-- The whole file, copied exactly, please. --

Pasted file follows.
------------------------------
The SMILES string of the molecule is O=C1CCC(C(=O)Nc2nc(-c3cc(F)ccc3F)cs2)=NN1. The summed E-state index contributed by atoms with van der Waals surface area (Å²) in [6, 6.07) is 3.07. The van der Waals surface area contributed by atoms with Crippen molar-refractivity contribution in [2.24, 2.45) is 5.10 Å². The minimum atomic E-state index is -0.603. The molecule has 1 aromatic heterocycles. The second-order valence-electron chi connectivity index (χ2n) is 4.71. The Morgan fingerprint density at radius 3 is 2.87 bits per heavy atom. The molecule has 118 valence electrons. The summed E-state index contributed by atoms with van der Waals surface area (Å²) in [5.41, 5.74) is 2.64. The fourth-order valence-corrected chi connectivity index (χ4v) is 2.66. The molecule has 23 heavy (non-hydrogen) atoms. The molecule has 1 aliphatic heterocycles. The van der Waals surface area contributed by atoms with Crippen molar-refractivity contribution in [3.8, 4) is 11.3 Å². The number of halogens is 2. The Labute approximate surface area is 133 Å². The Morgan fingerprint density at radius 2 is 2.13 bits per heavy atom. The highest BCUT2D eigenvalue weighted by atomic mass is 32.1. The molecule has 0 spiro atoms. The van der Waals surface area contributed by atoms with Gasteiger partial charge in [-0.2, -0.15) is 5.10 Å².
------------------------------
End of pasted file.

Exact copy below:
The SMILES string of the molecule is O=C1CCC(C(=O)Nc2nc(-c3cc(F)ccc3F)cs2)=NN1. The summed E-state index contributed by atoms with van der Waals surface area (Å²) in [6, 6.07) is 3.07. The van der Waals surface area contributed by atoms with Crippen molar-refractivity contribution in [2.24, 2.45) is 5.10 Å². The minimum atomic E-state index is -0.603. The molecule has 1 aromatic heterocycles. The second-order valence-electron chi connectivity index (χ2n) is 4.71. The Morgan fingerprint density at radius 3 is 2.87 bits per heavy atom. The molecule has 118 valence electrons. The summed E-state index contributed by atoms with van der Waals surface area (Å²) in [5.41, 5.74) is 2.64. The fourth-order valence-corrected chi connectivity index (χ4v) is 2.66. The molecule has 23 heavy (non-hydrogen) atoms. The molecule has 1 aliphatic heterocycles. The van der Waals surface area contributed by atoms with Crippen molar-refractivity contribution in [3.8, 4) is 11.3 Å². The number of halogens is 2. The Labute approximate surface area is 133 Å². The Morgan fingerprint density at radius 2 is 2.13 bits per heavy atom. The highest BCUT2D eigenvalue weighted by atomic mass is 32.1. The molecule has 0 spiro atoms. The van der Waals surface area contributed by atoms with Gasteiger partial charge in [-0.2, -0.15) is 5.10 Å².